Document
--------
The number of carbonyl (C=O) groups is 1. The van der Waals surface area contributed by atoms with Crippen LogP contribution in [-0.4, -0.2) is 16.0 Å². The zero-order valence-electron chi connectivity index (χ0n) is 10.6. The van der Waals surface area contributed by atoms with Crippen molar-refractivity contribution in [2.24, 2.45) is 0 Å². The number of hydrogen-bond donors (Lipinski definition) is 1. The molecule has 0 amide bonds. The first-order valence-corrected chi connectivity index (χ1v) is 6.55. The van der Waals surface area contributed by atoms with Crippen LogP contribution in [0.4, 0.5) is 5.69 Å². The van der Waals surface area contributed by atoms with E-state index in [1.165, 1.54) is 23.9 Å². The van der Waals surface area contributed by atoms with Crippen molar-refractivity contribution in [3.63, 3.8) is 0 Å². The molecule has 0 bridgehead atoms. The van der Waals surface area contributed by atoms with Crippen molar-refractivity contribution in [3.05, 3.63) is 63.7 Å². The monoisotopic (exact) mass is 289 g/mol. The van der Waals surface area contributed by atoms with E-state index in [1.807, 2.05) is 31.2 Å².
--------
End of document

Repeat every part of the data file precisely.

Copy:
The number of carbonyl (C=O) groups is 1. The van der Waals surface area contributed by atoms with Crippen LogP contribution in [-0.4, -0.2) is 16.0 Å². The zero-order valence-electron chi connectivity index (χ0n) is 10.6. The van der Waals surface area contributed by atoms with Crippen molar-refractivity contribution in [2.24, 2.45) is 0 Å². The number of hydrogen-bond donors (Lipinski definition) is 1. The molecule has 0 amide bonds. The first-order valence-corrected chi connectivity index (χ1v) is 6.55. The van der Waals surface area contributed by atoms with Crippen LogP contribution in [0.4, 0.5) is 5.69 Å². The van der Waals surface area contributed by atoms with E-state index in [1.165, 1.54) is 23.9 Å². The van der Waals surface area contributed by atoms with Crippen molar-refractivity contribution in [3.63, 3.8) is 0 Å². The molecule has 0 bridgehead atoms. The van der Waals surface area contributed by atoms with Crippen molar-refractivity contribution in [3.05, 3.63) is 63.7 Å². The monoisotopic (exact) mass is 289 g/mol. The van der Waals surface area contributed by atoms with E-state index in [1.807, 2.05) is 31.2 Å².